GILMANTON — It may have been by accident that Tony DiMaggio got into farming, but it was no mistake.
DiMaggio, who is in his fourth year growing herbs that he turns into tea at Sacred Blossom Herb Farm in Buffalo County, said it was after some time spent “bumming around the world” that he found farming and figured out how he wanted to dedicate himself.
“I fell into farming by accident one summer,” DiMaggio said. “I was working all sorts of odd jobs, and one of the jobs I fell into was with Natura Farms in Minnesota. I kept going back every year because I was learning so much.”
DiMaggio was born in California, grew up in Costa Rica and went to a university in Buenos Aires, Argentina. Since then, he has run a beach bar and started a horse tour company in Uruguay, worked on a reforestation project on property owned by Shania Twain in New Zealand, and helped start an eco-lodge in Vietnam.
His career in agriculture started as a summer job which turned into a six-year apprenticeship under master berry-grower Paul Otten at Natura Farms in Minnesota.
“Paul was a real student of soil health and human health and where those two things come together,” DiMaggio said. “I loved what we did and decided I wanted to make a career of it. I kept coming back year after year because there was so much learning, and I find it endlessly interesting.”
DiMaggio knew he couldn’t make as much money as he needed to growing small-scale vegetables, so he spent 18 months visiting more than a dozen farms around North and Central America studying some different specialty crops like hops, wine grapes and marijuana, truffles, apples, avocados, mangoes and more. He decided to focus on medicinal herbs and went to southern Oregon, this country’s herb production capital, where he got a job as the only legal worker on a crew of 12 on a large production herb farm, he said.
“I learned the ins and outs of an industrial-scale herb farm,” DiMaggio said. “I figured out I needed to have a value-added product if I was going to be really small scale, so I looked at the tea industry. When you rip open a tea bag, there’s nothing in it. I thought, ‘I can do so much better than that.’”
So in 2016 DiMaggio started his own operation on a former Amish farm in Mondovi.
“My passion is farming for health; my health, your health and the health of the planet,” DiMaggio said. “Herbs fit in really well with that because, first of all, they are some of the most medicinally healthy things you can eat, and second of all, they are just leaves I’m growing, basically. It doesn’t require the fertility you’d need for 200 bushels of corn. These do well in our native soils.”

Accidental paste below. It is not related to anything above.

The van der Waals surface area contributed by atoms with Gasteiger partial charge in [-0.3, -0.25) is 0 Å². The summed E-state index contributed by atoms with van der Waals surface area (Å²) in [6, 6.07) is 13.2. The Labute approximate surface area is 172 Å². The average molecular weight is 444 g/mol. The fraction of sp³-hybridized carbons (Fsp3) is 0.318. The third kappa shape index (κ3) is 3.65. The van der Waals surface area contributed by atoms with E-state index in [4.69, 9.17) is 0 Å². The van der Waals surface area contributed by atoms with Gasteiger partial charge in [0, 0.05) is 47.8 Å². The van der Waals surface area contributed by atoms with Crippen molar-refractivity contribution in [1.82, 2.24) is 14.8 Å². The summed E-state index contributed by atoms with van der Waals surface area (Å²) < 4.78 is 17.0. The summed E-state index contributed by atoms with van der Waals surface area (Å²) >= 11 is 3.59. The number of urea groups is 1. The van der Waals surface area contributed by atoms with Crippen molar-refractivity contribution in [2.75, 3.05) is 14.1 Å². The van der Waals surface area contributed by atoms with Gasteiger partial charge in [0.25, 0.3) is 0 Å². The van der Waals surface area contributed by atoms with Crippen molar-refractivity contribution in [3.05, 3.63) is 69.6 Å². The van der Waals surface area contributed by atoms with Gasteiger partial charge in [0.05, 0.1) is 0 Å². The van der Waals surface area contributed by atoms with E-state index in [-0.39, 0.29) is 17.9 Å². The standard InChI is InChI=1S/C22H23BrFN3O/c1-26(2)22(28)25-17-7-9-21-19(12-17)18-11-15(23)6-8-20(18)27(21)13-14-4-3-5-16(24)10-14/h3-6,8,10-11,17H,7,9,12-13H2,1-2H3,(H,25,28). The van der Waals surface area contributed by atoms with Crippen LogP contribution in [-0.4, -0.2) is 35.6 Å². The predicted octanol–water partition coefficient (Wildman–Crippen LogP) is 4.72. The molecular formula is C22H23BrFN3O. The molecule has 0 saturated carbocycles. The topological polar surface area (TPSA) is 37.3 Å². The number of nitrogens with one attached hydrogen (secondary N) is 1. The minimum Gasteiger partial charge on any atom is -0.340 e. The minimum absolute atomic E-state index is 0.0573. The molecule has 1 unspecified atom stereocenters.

Last year, DiMaggio produced about 2,000 pounds of dried herbs on Sacred Blossom Herb Farm. This year, he is likely to produce about 3,000 pounds, and would like to bring production up to about 8,000 pounds, he said.
DiMaggio has four acres in herbs on Sacred Blossom this year, and his acreage in herbs has grown every year on the farm.
Among the dozens of herbs DiMaggio has growing at Sacred Blossom are black currants, several varieties of spearmint and peppermint, California poppies, echinacea, nettles, stevia, tulsi, lemongrass, elderberries, hyssop, sage, and milky oats. He is expanding with a field of elderberries and has plans to use the rows between the elderberries for his main new herb production area next year.
“Everything I do here is all tailored to allow me to do the very best I can,” DiMaggio said. “I can’t compete with the big farms putting out tonnage. I need to produce the very best quality.”
According to DiMaggio, the goal at Sacred Blossom Farm is to grow herbs of superior medicinal potency and blend amazing herbal teas.
With the help of some Amish neighbors, DiMaggio built the largest diversified herb dryer in the Midwest. The herb dryer has more than 1,000 feet of drying space and uses hot air pumped through a bed of rocks to help moderate temperatures during the day and maintain heat at night.
“I intentionally built it very large because I don’t want to have to harvest herbs every day, and the herbs aren’t always ready,” DiMaggio said. “By having a large herb dryer, I can wait until things are at peak potency and dry them at lower temperatures.”
DiMaggio said after his first year of growing herbs, he spent a significant amount of time perfecting the flavors of his teas.
“I thought, ‘this’ll be easy, I’ll just put together some tea blends.’ Oh, my goodness, it took me months and months, 300 iterations just on my Angel blend,” he said. “I’d do tests, trials, make notes. It doesn’t happen overnight. It was quite a process.”
Sacred Blossom offers three blends of tea: Tiger, which DiMaggio says promotes focused energy; Angel, which promotes calm and nourishment; and Dream, which promotes sleep and relaxation. The company’s official product launch was in late 2017.
“The stuff you find in most stores is drastically different that we produce here,” said Tyler Criswell, who has worked with DiMaggio for two seasons through the organization Worldwide Opportunities on Organic Farms. Criswell and other WWOOFers, as they call themselves, offer help on organic farms to gain experience in exchange for room and board.
Sacred Blossom teas can be found in about 80 Midwest grocery coops and cafes, DiMaggio said. Tea blends and bulk herbs are also available through SacredBlossomFarm.com.
“Folks have been enthusiastic about our unique growing practices and our teas,” DiMaggio said. “People really love it. They recognize the difference between this tea and whatever else they are able to get.”